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BROOK STREET

 
Beyond Crown Square, the main village street, going east, is known as Brook Street. The Brook flows into the village from the east with its source being a series of chalk-fed springs within the village of Ewelme, where it is also known as Ewelme Brook.
 
It flows through the watercress beds at Ewelme then along the southern side of Brook Street, on through Mill Lane and under St Helens Avenue, along past the allotments and under a bridge beneath the A4074 before joining the Thames just upstream of Benson weir.  

Cottages in Brook Street

There were once three public houses in Brook Street, within a few hundred yards. The Plough occupied the building on the corner of Old London Road and Brook Street, looking across the road towards the Crown.
 
Next door to the Plough, was a blacksmith's shop, and across the road was a bowling green. The Lamb and Flag was in a thatched house a hundred yards further along Brook Street, beyond the Farmer's Man public house.  (See photo with geese below.)

Black and white photographs:

 

Above: Brook Street looking west, with the brook on the left and the Crown in the background.

 

Below: Brook Street looking east, about 1890, with the Farmer's Man on the left 

Colne House, later Observatory House
Colne House was once owned by the Powell family. It was later bought by W. H. Dines, who renamed it Observatory House. Observatory Close now stands on this site.
                             Click here for more details.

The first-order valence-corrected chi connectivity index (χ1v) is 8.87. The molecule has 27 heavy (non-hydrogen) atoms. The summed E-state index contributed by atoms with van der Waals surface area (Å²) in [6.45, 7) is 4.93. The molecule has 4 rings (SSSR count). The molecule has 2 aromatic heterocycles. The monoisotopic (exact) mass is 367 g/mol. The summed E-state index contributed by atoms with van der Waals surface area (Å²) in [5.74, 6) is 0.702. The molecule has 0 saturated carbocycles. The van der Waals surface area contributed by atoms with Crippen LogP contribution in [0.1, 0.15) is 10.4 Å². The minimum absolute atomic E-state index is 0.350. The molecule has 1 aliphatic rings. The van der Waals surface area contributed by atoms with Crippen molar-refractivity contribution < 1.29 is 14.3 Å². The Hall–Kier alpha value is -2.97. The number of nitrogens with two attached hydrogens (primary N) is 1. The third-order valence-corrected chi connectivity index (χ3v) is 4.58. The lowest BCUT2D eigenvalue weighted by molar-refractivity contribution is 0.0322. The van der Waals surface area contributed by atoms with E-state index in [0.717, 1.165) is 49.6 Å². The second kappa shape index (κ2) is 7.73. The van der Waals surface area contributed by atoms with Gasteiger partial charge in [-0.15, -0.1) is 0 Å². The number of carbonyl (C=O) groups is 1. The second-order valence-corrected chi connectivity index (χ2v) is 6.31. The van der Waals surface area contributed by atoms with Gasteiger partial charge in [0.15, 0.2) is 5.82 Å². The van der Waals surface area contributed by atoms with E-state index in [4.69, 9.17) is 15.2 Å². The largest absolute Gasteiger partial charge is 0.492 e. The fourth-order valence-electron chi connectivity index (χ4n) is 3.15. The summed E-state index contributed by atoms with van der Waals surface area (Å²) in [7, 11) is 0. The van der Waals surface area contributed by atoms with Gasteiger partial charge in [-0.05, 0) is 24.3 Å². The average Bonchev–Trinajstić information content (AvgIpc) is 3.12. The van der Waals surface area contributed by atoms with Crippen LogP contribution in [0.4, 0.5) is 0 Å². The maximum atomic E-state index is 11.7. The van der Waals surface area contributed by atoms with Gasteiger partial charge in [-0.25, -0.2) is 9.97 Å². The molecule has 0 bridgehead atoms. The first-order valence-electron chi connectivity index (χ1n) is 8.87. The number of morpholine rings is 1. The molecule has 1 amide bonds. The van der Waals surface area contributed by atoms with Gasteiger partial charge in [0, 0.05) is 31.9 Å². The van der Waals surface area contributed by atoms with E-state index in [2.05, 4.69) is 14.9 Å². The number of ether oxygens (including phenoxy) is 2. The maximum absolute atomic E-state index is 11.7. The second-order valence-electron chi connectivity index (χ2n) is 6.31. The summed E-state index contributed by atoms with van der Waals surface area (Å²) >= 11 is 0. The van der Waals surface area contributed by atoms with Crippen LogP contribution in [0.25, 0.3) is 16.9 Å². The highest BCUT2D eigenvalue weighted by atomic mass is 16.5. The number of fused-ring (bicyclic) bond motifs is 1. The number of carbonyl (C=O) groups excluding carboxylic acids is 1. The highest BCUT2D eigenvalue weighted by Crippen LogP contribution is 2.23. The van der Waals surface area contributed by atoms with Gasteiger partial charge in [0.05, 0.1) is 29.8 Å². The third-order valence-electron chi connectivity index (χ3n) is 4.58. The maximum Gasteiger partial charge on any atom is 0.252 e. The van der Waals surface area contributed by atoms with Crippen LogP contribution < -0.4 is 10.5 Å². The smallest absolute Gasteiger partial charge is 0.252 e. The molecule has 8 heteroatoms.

Old Observatory, Brook Street

Fifield Farm and Manor
The original old manor house, built in 1120, is said to be the oldest building in Oxfordshire. Additions were made in the 14th, 18th and 19th centuries. To the south was a magnificent ā€œLā€ shaped range of barns, which have now been redevoloped for housing.
 
Click here to read a short history of Fifield Manor    
                                                                             

Fifield Manor in days gone by

Paddock House
The large early 19th century house, which is reached from Brook Street, was built by Edward Field, the founder of the Outfitters and Furnishing firm of Field and Hawkins, which once traded in Wallingford Market Place. At one time, a stream ran through the garden, but it was later diverted. Edward Field lived in the house when he retired.

           73 Brook Street in 1982                                     76 Brook Street in 1974                  Rampton House, demolished to make

                                                                                                                                                   way for The Cedars development

Memories of Brook Street in 1939
 
In 2016 Ken Branigan reflected on his childhood
"I remember Brook Street when I was a small boy.  My grandparents were Albert and Annie Field and they lived in the Chapel House to the left of the picture."
Click here to read Ken's memories.